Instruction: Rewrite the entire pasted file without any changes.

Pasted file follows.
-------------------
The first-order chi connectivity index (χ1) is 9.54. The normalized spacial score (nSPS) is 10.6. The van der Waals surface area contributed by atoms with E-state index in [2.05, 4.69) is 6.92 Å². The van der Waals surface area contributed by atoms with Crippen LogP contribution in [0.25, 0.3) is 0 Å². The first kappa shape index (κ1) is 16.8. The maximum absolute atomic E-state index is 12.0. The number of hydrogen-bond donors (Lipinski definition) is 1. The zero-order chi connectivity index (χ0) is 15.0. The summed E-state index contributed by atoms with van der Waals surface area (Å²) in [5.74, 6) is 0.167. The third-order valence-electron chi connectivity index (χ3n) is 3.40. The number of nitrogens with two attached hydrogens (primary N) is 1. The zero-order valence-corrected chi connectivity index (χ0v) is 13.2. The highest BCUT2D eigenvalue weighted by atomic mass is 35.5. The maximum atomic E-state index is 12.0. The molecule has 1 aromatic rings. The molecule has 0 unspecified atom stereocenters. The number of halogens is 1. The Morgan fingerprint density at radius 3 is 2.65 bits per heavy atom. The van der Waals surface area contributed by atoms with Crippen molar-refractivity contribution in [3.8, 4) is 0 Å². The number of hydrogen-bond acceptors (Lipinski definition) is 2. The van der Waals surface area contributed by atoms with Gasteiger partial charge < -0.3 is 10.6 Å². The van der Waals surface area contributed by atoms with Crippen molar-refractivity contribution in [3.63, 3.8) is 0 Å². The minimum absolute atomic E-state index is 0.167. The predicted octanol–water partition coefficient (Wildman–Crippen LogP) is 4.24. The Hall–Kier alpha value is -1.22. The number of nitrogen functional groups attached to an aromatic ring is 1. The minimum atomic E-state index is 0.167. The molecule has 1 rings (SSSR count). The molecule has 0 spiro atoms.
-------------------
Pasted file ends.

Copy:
The first-order chi connectivity index (χ1) is 9.54. The normalized spacial score (nSPS) is 10.6. The van der Waals surface area contributed by atoms with E-state index in [2.05, 4.69) is 6.92 Å². The van der Waals surface area contributed by atoms with Crippen LogP contribution in [0.25, 0.3) is 0 Å². The first kappa shape index (κ1) is 16.8. The maximum absolute atomic E-state index is 12.0. The number of hydrogen-bond donors (Lipinski definition) is 1. The zero-order chi connectivity index (χ0) is 15.0. The summed E-state index contributed by atoms with van der Waals surface area (Å²) in [5.74, 6) is 0.167. The third-order valence-electron chi connectivity index (χ3n) is 3.40. The number of nitrogens with two attached hydrogens (primary N) is 1. The zero-order valence-corrected chi connectivity index (χ0v) is 13.2. The highest BCUT2D eigenvalue weighted by atomic mass is 35.5. The maximum atomic E-state index is 12.0. The molecule has 1 aromatic rings. The molecule has 0 unspecified atom stereocenters. The number of halogens is 1. The Morgan fingerprint density at radius 3 is 2.65 bits per heavy atom. The van der Waals surface area contributed by atoms with Crippen molar-refractivity contribution in [3.8, 4) is 0 Å². The number of hydrogen-bond acceptors (Lipinski definition) is 2. The van der Waals surface area contributed by atoms with Gasteiger partial charge < -0.3 is 10.6 Å². The van der Waals surface area contributed by atoms with Crippen molar-refractivity contribution in [3.63, 3.8) is 0 Å². The minimum absolute atomic E-state index is 0.167. The predicted octanol–water partition coefficient (Wildman–Crippen LogP) is 4.24. The Hall–Kier alpha value is -1.22. The number of nitrogen functional groups attached to an aromatic ring is 1. The minimum atomic E-state index is 0.167. The molecule has 1 rings (SSSR count). The molecule has 0 spiro atoms.